Snacking while watching TV impairs food recall and promotes food intake on a later TV free test meal

Dolly Mittal, Richard J. Stevenson*, Megan J. Oaten, Laurie A. Miller

*Corresponding author for this work

    Research output: Contribution to journalArticlepeer-review

    54 Citations (Scopus)

    Abstract

    Eating while viewing TV may impair memory of food intake and promote over-consumption on a later meal. In Experiment 1, females ate a similar amount of snack-food either with or without TV. Later, participants who had snacked with TV ate more food on a TV-free lunch and were less accurate in recalling their earlier snack-food intake. Experiment 2 explored whether the nature of the TV content might alter these effects. Using a similar design, females watched boring, sad or funny TV, or no-TV at all. Relative to the no-TV control, all TV while snacking conditions ate a similarly greater amount on the later TV-free test lunch. Recall accuracy for the snack phase was also similarly poorer in all TV conditions. These findings suggest that eating with TV per se impacts on later food intake, and a mnemonic-based explanation seems to be the best account for these findings.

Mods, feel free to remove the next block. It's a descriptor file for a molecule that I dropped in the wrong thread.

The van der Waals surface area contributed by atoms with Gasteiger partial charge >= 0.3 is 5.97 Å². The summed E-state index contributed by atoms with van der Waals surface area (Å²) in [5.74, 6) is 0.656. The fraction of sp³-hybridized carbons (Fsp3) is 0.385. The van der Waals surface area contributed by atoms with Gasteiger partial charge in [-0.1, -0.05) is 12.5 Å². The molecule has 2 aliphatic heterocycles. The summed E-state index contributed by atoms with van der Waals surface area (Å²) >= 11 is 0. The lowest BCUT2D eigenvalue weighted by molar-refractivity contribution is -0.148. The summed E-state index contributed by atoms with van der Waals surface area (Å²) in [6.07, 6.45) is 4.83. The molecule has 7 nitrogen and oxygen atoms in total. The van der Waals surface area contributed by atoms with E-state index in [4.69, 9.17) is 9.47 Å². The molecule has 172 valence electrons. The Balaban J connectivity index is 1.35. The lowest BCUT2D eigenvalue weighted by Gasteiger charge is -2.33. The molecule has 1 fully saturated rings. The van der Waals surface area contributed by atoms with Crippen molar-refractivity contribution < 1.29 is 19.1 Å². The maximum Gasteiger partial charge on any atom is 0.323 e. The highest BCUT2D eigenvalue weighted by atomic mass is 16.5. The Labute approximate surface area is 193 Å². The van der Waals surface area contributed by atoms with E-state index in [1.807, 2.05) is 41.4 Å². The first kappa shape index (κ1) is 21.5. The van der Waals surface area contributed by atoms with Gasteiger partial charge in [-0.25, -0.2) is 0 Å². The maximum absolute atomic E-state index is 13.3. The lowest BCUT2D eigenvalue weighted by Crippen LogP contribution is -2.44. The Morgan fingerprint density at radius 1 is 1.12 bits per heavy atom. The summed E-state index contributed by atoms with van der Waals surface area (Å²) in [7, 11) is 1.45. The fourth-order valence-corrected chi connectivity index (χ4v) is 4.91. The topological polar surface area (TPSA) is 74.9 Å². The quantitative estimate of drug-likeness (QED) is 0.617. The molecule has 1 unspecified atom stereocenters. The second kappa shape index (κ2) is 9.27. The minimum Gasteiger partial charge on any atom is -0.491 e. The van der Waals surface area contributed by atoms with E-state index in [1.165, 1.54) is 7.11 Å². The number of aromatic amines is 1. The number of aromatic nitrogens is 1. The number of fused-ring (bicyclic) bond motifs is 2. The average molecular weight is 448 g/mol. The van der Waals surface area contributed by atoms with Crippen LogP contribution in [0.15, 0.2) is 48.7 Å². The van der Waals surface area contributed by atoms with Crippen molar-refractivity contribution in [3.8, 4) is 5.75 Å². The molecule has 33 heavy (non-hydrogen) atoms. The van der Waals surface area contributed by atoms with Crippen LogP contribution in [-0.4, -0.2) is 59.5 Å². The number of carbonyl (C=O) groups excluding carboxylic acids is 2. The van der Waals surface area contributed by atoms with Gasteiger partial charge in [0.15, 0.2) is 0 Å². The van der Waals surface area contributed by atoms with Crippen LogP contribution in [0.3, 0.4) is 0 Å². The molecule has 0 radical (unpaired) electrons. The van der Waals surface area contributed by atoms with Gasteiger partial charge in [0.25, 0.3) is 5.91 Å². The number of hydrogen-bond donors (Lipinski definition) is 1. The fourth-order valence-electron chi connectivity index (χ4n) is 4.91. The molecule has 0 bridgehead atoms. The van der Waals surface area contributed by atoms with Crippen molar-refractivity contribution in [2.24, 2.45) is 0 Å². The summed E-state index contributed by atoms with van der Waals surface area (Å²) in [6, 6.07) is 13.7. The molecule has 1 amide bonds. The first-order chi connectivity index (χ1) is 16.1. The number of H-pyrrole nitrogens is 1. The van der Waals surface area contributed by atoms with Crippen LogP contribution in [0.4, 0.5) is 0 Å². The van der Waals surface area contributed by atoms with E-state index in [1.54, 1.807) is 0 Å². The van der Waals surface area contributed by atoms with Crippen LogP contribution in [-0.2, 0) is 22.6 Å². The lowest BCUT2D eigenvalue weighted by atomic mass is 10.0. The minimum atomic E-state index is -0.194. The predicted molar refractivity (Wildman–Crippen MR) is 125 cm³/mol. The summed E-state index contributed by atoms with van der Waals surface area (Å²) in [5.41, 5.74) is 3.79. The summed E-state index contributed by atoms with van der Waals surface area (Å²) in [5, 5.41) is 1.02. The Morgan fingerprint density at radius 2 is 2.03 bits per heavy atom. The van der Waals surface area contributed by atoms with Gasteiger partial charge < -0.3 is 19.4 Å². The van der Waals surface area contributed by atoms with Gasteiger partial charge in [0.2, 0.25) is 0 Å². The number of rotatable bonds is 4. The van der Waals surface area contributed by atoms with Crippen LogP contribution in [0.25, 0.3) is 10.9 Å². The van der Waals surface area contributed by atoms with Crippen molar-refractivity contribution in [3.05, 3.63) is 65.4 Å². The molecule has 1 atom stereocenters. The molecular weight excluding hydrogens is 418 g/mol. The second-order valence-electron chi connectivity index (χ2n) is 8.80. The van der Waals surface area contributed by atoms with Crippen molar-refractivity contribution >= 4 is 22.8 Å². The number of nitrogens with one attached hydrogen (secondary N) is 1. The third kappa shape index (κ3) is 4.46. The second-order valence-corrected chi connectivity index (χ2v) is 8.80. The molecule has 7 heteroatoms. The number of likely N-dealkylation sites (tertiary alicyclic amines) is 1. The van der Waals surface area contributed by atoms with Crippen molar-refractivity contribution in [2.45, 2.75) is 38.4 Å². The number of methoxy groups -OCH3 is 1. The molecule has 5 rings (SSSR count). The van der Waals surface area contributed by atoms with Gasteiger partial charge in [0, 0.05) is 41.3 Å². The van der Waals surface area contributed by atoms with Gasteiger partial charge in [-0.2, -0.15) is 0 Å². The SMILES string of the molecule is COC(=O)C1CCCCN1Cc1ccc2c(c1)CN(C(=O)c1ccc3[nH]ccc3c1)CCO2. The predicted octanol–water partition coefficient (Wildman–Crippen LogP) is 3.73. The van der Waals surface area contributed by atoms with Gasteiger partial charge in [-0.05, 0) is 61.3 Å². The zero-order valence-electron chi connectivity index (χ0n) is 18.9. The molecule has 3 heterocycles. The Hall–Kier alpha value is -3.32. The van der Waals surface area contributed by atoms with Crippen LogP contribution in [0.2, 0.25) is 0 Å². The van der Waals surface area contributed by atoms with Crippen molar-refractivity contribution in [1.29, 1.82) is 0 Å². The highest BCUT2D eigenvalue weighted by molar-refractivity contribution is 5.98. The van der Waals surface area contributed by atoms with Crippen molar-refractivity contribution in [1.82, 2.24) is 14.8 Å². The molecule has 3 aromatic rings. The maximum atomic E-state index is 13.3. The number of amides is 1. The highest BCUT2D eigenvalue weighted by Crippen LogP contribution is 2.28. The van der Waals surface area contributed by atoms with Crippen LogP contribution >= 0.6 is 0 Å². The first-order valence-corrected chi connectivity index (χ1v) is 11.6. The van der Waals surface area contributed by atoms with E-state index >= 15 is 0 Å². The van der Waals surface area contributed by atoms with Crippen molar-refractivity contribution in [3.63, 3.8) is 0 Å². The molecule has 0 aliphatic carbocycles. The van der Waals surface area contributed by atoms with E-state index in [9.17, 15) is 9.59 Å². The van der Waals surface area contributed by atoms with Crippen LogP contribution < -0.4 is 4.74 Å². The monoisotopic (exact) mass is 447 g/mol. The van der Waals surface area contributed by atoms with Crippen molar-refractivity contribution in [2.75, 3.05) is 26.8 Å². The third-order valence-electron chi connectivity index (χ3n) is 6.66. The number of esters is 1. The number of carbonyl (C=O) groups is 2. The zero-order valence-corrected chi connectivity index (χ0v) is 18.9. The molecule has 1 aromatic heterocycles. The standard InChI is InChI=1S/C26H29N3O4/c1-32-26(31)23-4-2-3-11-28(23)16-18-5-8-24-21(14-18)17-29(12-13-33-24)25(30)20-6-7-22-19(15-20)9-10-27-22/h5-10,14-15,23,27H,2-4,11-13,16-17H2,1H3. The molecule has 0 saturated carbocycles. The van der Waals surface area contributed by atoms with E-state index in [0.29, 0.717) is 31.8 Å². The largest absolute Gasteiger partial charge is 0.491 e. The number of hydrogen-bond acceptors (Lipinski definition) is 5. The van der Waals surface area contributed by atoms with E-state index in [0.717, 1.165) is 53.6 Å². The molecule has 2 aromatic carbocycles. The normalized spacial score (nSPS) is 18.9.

Original languageEnglish
    Pages (from-to)871-877
    Number of pages7
    JournalApplied Cognitive Psychology
    Volume25
    Issue number6
    DOIs
    Publication statusPublished - Nov 2011

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